Nearly all colleges and universities today have initiated outcomes assessment programs to find out what students do or don’t learn and how satisfying the student experience is at their institution. Most colleges have begun to compile significant data from their studies. Fewer have used the results to improve learning and student life. And fewer still have made the results of their assessment efforts available to the public. By not publicizing such results, however, colleges are missing an important marketing opportunity.
Visitors to most college websites can be forgiven for concluding that all colleges are alike in most respects. College websites typically tout long lists of attractive features: small classes, concern for the whole person, an emphasis on ethics, state-of-the-art technology, gleaming new science labs, posh residences and athletic facilities, winning athletic teams, and happy, satisfied students (usually sitting under trees!). Little short of utopia, along with the promise of high-paying careers upon graduation. Unfortunately, none of these features, as attractive as they are, differentiates one college from the others. In these difficult economic and social times, inquiring students and their families want to know whether their investment of time and effort is really worth it.
Publicizing outcomes assessment results can address two questions at once: what distinguishes one institution from the others, and what assurances can prospective students have that their needs will be met?
For instance, ACT reports that roughly 75% of entering students this year will need remedial instruction in one of four basic areas. Imagine the impact if a college has developed demonstrably effective programs in basic writing or mathematics and can demonstrate success for students who need that kind of assistance. If a college can assure prospective students that they will benefit from such programs that truly work, everyone wins.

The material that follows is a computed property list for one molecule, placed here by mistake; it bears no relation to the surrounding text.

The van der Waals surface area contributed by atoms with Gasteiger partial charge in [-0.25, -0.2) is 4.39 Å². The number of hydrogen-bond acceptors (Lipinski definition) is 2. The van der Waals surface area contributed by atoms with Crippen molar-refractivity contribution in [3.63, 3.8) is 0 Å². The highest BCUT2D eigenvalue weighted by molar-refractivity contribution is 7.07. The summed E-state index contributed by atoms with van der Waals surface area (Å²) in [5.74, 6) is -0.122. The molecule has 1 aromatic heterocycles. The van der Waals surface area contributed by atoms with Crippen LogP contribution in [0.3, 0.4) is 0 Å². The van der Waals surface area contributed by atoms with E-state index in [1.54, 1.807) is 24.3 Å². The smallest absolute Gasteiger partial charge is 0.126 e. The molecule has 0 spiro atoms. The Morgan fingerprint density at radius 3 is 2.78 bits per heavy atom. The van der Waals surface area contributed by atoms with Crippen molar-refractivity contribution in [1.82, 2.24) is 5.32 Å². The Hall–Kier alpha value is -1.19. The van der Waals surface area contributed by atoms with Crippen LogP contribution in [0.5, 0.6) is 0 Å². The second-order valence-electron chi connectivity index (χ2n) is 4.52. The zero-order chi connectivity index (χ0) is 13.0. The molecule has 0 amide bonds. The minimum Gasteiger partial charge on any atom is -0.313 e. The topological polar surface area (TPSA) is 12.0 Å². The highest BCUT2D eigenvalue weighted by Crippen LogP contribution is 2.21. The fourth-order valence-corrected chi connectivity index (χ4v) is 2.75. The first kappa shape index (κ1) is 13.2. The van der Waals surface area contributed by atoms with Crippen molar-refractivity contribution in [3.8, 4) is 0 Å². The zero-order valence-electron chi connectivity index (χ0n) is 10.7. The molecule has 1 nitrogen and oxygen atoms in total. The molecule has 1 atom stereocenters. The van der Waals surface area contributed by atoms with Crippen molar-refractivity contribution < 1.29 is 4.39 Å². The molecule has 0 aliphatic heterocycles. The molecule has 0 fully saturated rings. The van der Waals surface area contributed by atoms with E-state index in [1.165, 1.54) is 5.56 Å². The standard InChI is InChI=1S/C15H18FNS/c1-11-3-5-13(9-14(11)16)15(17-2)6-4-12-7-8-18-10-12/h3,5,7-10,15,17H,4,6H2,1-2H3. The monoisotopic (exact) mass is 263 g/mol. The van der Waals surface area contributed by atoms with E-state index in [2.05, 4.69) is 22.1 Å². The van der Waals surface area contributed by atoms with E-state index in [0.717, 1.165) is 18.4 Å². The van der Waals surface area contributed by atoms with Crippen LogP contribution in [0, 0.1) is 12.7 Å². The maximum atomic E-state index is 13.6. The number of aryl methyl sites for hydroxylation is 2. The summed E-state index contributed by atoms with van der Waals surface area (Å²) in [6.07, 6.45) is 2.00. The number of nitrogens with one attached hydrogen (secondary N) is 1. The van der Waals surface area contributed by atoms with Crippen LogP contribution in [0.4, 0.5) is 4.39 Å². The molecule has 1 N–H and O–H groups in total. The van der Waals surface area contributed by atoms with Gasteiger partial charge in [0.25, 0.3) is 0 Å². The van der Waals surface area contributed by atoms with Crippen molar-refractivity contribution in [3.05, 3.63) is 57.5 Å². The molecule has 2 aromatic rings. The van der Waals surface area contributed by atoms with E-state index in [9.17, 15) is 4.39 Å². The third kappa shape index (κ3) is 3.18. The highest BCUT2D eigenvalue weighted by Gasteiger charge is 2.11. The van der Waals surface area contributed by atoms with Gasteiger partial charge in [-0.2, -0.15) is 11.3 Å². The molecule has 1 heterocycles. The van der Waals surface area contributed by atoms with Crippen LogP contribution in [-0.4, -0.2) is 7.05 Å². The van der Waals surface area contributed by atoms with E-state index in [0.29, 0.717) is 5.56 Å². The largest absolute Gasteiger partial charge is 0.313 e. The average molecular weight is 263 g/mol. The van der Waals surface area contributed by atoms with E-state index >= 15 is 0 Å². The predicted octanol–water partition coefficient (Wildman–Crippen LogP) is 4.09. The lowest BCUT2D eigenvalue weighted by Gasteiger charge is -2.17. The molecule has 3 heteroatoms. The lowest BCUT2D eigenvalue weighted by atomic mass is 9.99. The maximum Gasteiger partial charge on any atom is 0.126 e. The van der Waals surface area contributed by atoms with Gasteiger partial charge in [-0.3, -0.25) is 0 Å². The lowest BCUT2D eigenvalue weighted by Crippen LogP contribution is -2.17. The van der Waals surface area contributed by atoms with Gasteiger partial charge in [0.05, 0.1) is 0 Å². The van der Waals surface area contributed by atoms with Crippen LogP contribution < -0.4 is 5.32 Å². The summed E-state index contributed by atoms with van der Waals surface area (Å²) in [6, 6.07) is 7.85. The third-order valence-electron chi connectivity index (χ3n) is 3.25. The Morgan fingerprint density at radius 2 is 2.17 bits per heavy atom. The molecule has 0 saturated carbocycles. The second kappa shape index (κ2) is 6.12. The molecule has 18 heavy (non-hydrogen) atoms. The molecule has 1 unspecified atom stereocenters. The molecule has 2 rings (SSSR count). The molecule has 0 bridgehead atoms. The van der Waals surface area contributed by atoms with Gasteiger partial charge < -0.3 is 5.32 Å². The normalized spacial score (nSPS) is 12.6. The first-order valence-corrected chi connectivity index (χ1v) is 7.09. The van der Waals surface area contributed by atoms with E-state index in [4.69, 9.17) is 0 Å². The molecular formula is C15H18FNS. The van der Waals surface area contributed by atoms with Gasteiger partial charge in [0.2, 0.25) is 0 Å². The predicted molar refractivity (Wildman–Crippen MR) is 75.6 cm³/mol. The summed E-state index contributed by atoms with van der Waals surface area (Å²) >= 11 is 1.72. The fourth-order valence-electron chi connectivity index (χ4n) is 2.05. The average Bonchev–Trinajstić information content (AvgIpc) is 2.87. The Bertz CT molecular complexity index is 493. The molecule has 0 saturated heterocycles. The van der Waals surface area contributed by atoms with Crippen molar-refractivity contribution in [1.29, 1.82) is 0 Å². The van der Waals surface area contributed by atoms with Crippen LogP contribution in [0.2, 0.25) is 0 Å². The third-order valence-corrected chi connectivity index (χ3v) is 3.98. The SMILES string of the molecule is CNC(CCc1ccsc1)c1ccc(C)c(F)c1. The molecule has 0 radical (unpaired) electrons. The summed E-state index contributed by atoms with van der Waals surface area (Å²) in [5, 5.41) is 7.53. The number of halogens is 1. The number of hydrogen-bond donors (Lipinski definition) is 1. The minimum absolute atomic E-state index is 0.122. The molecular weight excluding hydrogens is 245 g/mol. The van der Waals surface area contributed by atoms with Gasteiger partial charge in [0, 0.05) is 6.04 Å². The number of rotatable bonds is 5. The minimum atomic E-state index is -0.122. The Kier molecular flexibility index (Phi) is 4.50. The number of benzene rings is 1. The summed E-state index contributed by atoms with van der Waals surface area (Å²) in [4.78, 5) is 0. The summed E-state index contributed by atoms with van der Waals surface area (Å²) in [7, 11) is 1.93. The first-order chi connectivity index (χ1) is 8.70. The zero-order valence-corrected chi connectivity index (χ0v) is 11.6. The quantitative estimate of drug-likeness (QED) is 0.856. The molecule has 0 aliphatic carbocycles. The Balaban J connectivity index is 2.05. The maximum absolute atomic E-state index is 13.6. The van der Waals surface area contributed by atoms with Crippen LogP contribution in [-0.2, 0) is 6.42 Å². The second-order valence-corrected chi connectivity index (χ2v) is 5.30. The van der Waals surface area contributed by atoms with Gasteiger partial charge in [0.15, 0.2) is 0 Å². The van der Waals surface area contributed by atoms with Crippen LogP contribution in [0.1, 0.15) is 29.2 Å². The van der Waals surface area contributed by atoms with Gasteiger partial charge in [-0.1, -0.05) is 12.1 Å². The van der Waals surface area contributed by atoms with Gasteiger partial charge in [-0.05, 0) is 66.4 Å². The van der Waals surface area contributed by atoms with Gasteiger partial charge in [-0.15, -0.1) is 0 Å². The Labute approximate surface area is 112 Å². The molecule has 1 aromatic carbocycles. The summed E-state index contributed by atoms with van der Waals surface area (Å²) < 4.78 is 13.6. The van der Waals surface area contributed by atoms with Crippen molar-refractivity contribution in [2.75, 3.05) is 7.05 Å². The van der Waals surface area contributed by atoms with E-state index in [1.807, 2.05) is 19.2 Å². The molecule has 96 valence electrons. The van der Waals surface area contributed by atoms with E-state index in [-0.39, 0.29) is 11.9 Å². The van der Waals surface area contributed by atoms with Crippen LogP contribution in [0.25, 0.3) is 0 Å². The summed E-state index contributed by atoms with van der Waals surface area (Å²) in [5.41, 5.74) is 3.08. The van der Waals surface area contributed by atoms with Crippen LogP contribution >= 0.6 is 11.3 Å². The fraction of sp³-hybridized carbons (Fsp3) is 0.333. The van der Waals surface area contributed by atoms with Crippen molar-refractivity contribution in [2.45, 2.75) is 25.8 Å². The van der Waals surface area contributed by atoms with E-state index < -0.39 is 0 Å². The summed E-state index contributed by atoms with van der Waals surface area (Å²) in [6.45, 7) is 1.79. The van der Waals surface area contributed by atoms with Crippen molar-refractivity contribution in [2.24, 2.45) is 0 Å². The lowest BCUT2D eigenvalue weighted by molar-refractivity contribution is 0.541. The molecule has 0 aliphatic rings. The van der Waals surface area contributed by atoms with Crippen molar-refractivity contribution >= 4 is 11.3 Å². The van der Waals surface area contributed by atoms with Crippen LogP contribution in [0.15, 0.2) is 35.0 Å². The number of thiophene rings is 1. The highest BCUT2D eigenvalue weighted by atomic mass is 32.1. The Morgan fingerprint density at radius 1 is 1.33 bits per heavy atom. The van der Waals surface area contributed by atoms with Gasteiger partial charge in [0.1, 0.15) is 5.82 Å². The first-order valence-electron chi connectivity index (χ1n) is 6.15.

By suggesting that colleges publicize their assessment results, I do not mean that they should publish the raw data that only trained statisticians, educational psychologists, and learning specialists can understand. To do so would be counterproductive. Moreover, I also do not intend that colleges be compelled to reveal results that reflect poorly on their programs (although doing so might lead them to address deficiencies more rapidly than they otherwise would). For now, I merely mean that colleges should take advantage of assessment results that demonstrate that they are doing at least some things very well, perhaps better than their peers.
Finally, how colleges should present this information is crucial. Assessment results should not be hidden away on the web page of an office of institutional research! On the contrary, colleges should employ all of the tools of effective communication.
For instance, a brief posting on a college’s website could indicate that more students are able to succeed in heavily quantitative programs because of the college’s proven success in providing students the mathematics instruction they need. A few brief video clips featuring students explaining how effective the program is and how easy it is to get help could illustrate the posting’s message. Prospective students could literally see with their own eyes that their inadequate quantitative skills will be addressed. And perhaps that would be just enough to help convince them to consider such a college over against other alternatives.
We can never forget that choosing a college is an emotional process. But students and their families also need reasons, including information about areas in which particular colleges are truly successful, to justify their choices. By publicizing outcomes results for learning and student satisfaction, colleges can differentiate themselves and assure prospective students that their particular needs will be addressed.
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